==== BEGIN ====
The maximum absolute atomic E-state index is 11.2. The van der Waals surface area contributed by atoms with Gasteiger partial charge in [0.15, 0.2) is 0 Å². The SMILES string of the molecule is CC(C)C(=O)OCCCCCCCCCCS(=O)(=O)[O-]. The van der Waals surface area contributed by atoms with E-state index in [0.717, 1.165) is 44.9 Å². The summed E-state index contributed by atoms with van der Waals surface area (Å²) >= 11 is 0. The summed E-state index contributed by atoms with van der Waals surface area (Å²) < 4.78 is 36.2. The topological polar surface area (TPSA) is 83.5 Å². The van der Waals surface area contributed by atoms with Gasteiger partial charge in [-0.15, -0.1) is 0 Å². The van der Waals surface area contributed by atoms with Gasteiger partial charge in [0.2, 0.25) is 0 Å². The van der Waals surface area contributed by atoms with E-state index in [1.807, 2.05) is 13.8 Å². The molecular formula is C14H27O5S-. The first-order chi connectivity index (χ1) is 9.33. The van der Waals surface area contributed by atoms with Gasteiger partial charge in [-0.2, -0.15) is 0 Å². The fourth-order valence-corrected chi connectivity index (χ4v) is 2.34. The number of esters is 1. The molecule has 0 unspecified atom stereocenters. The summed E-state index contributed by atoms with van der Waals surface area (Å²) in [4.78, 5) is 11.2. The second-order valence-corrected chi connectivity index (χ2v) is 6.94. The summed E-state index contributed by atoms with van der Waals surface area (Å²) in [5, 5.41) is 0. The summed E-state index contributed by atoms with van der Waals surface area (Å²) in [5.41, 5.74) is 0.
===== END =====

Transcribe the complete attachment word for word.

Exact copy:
The maximum absolute atomic E-state index is 11.2. The van der Waals surface area contributed by atoms with Gasteiger partial charge in [0.15, 0.2) is 0 Å². The SMILES string of the molecule is CC(C)C(=O)OCCCCCCCCCCS(=O)(=O)[O-]. The van der Waals surface area contributed by atoms with E-state index in [0.717, 1.165) is 44.9 Å². The summed E-state index contributed by atoms with van der Waals surface area (Å²) >= 11 is 0. The summed E-state index contributed by atoms with van der Waals surface area (Å²) < 4.78 is 36.2. The topological polar surface area (TPSA) is 83.5 Å². The van der Waals surface area contributed by atoms with Gasteiger partial charge in [-0.15, -0.1) is 0 Å². The van der Waals surface area contributed by atoms with Gasteiger partial charge in [0.2, 0.25) is 0 Å². The van der Waals surface area contributed by atoms with E-state index in [1.807, 2.05) is 13.8 Å². The molecular formula is C14H27O5S-. The first-order chi connectivity index (χ1) is 9.33. The van der Waals surface area contributed by atoms with Gasteiger partial charge in [-0.2, -0.15) is 0 Å². The fourth-order valence-corrected chi connectivity index (χ4v) is 2.34. The number of esters is 1. The molecule has 0 unspecified atom stereocenters. The summed E-state index contributed by atoms with van der Waals surface area (Å²) in [4.78, 5) is 11.2. The second-order valence-corrected chi connectivity index (χ2v) is 6.94. The summed E-state index contributed by atoms with van der Waals surface area (Å²) in [5, 5.41) is 0. The summed E-state index contributed by atoms with van der Waals surface area (Å²) in [5.41, 5.74) is 0.